Many of you reading this can quote all the lines from this film, but the rest of you? Why you haven’t seen this film is beyond me.
The man responsible for a handful of my favorite films such as Superman, Superman II, The Goonies, The Omen, etc, Richard Donner, directed this modernization of Dicken’s classic A Christmas Carol, and it deserves a rightful spot in your holiday celebrations. At first, its dark humor might surprise you, but if you are familiar with the tone of A Christmas Carol, it’s a borderline horror story. There’s ghosts and unsettling tension. Scrooged does you one better and also makes you want to do what the youngsters call “rotfl.”
According to Wikipedia, reviews on the film were mixed. Who cares? Don’t let that hinder you from this superb holiday enjoyment. It’s just soooo good. 4 o’s for effect. I mean FOUR EFFECT. And I meant it like OHHH, not simply just “O.” It is SOOOO GOOD.
Yes, it’s the same Scrooge story you’ve read and watched a million times, but it’s updated for a late ’80s audience. As TV Exec Frank Cross, Bill Murray will crack you up as he descends into eccentric paranoia. What makes this film even more special is that Murray’s superlative performance comes to life during Christmas time in New York City. With SNL and Ghostbusters, Murray is no stranger to NYC. And you know what place isn’t too far away, right? You got it! New Jersaaay!
Casting of the 3 ghosts in Scrooged was right on the money. Specifically, the Ghost of Christmas Past who was embodied by David Johansen. The N.Y Dolls rocker materialized in the form of a loud mouthed taxi driver. It doesn’t get more New York than that! Looking dirty and sleazy, he drives Cross right back to 1955 to take a look at past moments from his life.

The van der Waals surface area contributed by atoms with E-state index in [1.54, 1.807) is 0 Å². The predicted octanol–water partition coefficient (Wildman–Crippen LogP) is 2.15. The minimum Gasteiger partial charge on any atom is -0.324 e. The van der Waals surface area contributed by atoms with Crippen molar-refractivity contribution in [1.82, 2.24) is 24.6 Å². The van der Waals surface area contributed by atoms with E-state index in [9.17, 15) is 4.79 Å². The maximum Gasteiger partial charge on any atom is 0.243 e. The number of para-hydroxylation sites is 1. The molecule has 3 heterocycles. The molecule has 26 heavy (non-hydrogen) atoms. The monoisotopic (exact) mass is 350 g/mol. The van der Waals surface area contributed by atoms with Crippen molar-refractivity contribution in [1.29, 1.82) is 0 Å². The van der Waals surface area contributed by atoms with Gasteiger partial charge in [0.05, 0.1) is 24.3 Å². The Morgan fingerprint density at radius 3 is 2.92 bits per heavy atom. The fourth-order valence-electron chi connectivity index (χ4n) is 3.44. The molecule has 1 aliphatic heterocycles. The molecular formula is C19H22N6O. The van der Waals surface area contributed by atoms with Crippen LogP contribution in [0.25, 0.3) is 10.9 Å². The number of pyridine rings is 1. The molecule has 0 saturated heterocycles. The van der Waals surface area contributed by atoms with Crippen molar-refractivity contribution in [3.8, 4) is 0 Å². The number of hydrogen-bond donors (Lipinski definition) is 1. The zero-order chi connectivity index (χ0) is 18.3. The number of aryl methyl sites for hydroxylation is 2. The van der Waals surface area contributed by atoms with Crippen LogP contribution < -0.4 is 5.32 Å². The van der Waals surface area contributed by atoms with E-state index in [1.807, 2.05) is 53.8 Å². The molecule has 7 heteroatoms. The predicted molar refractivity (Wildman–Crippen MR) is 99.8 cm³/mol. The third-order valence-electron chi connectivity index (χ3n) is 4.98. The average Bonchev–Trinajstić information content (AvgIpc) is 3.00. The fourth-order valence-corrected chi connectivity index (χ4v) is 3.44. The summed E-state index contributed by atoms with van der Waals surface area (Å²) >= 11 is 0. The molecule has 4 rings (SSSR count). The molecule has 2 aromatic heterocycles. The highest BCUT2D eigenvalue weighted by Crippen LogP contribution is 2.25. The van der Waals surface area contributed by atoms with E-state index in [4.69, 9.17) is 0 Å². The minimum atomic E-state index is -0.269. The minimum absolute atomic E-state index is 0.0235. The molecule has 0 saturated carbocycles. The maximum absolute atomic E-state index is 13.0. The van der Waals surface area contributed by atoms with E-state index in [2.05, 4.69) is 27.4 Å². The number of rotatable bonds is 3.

What’s bothersome about that line is that we have drivers in this state from all over the country. I can be on a highway with New Yorkers, Floridians, Pennsylvanians, and folks from Connecticut amongst so many others. Regardless, I do enjoy the NJ reference and get a kick out of the stereotype.
The plot focuses on Cross’ mission to produce the schlockiest of Christmas Carol broadcasts to air on Christmas Eve – because it’s all about the RATINGS. Ratings are still important today, but who really cares about TV anymore? In the late ’70s and ’80s, TV networks and media groups were run like the world depended on them, and the world did. Even though we’ve mostly transitioned to the Internet for nearly everything, Scrooged retains a pertinent message.
Once Cross is reformed toward the end of the film, he completely shoots himself and his station in the foot by encouraging people to spend time with their families during Christmas rather than sit and watch TV.
I’m living proof of this. About a month ago I lost my remote control and I’ve watched exactly ONE show since then and I feel like I haven’t missed out on anything. It’s given me more time to be with friends and family. I don’t feel tied to cable. Screw you Comcast!
A Christmas Story will be on 24 hours in a few days, PLUS you own the DVD so, at the very least, you can do something different and make Scrooged a family event. Don’t blame me if you get a little misty-eyed toward the end! It’s all good. F*ck cable. F*ck satellite. Go play a game with your kids and give your Mrs. Claus a kiss. Merry Christmas!